I started writing in high school. My metier then was parody of the sort that only a teenager could find funny. From parody, I went to poetry, from poetry to prose, from novel to short story to the personal essay. My road has been anything but straight.
Of course, not all my writerly moves have been random. I started this blog because someone told me I should. Who knew that I would love it? To feed my blog, I collect scraps of paper. A museum brochure. A newspaper clipping. Some old photographs. Then I wait until that magic moment when the bones of an essay emerge.
In 2011, I quit my law practice to write. I had plenty of ideas and arrogance, too. It eventually became clear to me that I needed an education. I needed to read. What better place to start than The New Yorkers lying about my house?
At the time, I didn’t know what to look for. All I wanted was to be surprised. By a pregnant image, a flash of insight, a chord of pure emotion. It didn’t matter whether those gems might be hidden in a poem, an essay or a short story. Even today, I can’t simply scan a page to discern the richness inside. I have to follow the author all the way down the rabbit hole to see what she’s buried inside.
Although, sometimes it’s obvious from the very first line. Listen to this beautiful introduction.
My wife, Carol, doesn’t know that President Obama won reëlection last Tuesday, carrying Ohio and Pennsylvania and Colorado, and compiling more than three hundred electoral votes. She doesn’t know anything about Hurricane Sandy. She doesn’t know that the San Francisco Giants won the World Series, in a sweep over the Tigers.Roger Angell, “Over the Wall” in The New Yorker, 19 Nov 2012
Roger Angell was, for many years, the New Yorker fiction editor. His wife Carol died in April. His loss was so palpable yet so elegantly described that I saved his personal essay. One passage in particular caught me in the throat.
Quite a lot of time has gone by since Carol died, and though I’ve forgotten many things about her, my fears about that are going away. There will always be enough of her for me to remember
8 years ago, I cut out that passage and hung it on my mood board. The page is now the color of chai.
The mood board originally adorned an office on the Keizersgracht, here in Amsterdam. I felt at the time that I needed a place to work. Some place to inspire me to roll out of bed, brush my teeth and get some writing done.
Those days, I was knee deep in a manuscript about the Song siblings: Anyi, the dancing girl, and her brother Kang, the counter revolutionary. Each day, I would write until I ran out of steam and then I walked. Sometimes, I would meander through the canals of Amsterdam, puzzling over my manuscript. How old Anyi was when her brother left for the United States? Was Kang older or younger than my grandfather when he made the same journey?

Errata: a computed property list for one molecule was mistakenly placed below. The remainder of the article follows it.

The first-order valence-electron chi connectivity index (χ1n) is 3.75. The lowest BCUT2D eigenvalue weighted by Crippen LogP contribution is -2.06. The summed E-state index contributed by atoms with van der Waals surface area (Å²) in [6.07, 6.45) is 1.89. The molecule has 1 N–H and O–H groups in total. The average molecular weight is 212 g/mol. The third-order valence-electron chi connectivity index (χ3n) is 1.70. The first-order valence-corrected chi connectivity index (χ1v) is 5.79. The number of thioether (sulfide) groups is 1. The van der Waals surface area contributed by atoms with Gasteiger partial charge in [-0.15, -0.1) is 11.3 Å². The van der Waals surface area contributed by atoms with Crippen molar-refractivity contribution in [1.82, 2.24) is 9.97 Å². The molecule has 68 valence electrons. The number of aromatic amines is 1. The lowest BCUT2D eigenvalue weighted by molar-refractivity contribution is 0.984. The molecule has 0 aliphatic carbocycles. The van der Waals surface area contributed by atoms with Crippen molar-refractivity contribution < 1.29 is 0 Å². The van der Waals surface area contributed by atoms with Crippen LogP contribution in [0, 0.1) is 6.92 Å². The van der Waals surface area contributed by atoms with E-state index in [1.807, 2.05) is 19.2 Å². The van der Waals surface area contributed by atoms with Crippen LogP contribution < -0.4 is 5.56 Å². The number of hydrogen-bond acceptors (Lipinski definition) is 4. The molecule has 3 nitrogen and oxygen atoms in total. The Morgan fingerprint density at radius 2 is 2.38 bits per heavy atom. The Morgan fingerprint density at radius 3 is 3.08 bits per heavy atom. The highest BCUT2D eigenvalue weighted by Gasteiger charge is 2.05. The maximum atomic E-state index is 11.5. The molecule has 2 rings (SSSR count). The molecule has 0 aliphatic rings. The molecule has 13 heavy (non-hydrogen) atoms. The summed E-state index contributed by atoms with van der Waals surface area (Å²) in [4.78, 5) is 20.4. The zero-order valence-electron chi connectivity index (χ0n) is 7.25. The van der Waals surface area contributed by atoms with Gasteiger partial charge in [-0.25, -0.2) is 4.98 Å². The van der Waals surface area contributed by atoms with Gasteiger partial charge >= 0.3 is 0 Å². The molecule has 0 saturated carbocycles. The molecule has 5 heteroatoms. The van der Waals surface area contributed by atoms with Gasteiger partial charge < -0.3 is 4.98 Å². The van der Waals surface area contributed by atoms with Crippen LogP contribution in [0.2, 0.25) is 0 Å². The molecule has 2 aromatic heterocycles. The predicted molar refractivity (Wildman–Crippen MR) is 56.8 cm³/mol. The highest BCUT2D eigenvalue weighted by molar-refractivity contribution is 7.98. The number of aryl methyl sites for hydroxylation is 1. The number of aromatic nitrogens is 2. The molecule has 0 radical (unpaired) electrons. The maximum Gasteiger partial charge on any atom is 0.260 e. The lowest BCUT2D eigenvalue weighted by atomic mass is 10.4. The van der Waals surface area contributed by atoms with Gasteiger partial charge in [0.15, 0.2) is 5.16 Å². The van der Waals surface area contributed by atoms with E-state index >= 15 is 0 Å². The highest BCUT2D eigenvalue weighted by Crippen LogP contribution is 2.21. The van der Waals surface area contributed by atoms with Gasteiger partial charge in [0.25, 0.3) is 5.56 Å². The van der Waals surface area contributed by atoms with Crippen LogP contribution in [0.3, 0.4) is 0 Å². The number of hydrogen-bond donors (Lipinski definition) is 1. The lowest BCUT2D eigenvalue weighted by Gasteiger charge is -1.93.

Increasingly, my walks ended in bookstores. The New Yorker had whetted my taste. I bought a copy of Granta and then another. I found a third issue in a street library. Granta opened up a new constellation of authors. For example, Robert Macfarlane wrote of a treacherous path known as the Broomway. I’ve quoted him before and I probably will again. The opening paragraph of his essay is an irresistible invitation to read further.
Half a mile offshore, walking on silver water, we found a curved path that extended gracefully and without apparent end to our north and south […] whose invitation to follow we could not disobey, so we walked it northwards, along that glowing track made neither of water nor of land, which led us further and still further out to sea.Robert Macfarlane, “Silt” in Granta Issue 119: Spring 2012
Looking back at these old essays, I’m struck by their tactility. The moths that flutter through Angell’s elegy to his wife. The brooms, stone and thread that once were a walker’s only hope of navigating the misty Broomway. I didn’t understand, back in 2012, how details work to ground a reader in a scene. All I could register was that I liked them a lot.
This week, I read a personal essay about bread baking. Serendipitously, the author is a former editor of both The New Yorker and Granta. Bill Buford describes a time when he and his family lived in Lyon, France and met the baker Bob.
Once, I asked Bob, “Which of your breads makes you the proudest?”Bill Buford, “Good Bread” in The New Yorker, 13 Apr 2020
No hesitation. “My baguette.”
“Really? The French eat ten billion baguettes a year. Yours are so different?”
“No. But mine, sometimes, are what a baguette should be.”
Bob took one and brought it up to the side of my head and snapped it. The crack was thunderous.
Buford learns to form a baguette without leaving a fingerprint. To eat a baguette as his children do. Break it open, stick your nose inside, inhale, then smile.
What do these 3 works have in common? First, they moved me. It could be the context as in the Angell essay or the view as Macfarlane describes it. Every detail is as sharp as the razor Buford uses to score his loaves. I am present in each essay and there’s nowhere else I’d rather be.
There are touchstones. I don’t mean Carol Angell or Bob the baker but a detail that is more than mere description. Carol seeded the beach with sea glass to delight visiting children. Macfarlane relies on a hand-drawn map to walk the Broomway. The secret ingredient in Bob’s baguettes is flour from the Auvergne marked only by its picture of a goat for who needs a label when you have a goat?
For an essay about death, none of these works is sad. The mood shades closer to acceptance, albeit tinged with regret, lit by a ray of hope. This is life, they seem to say.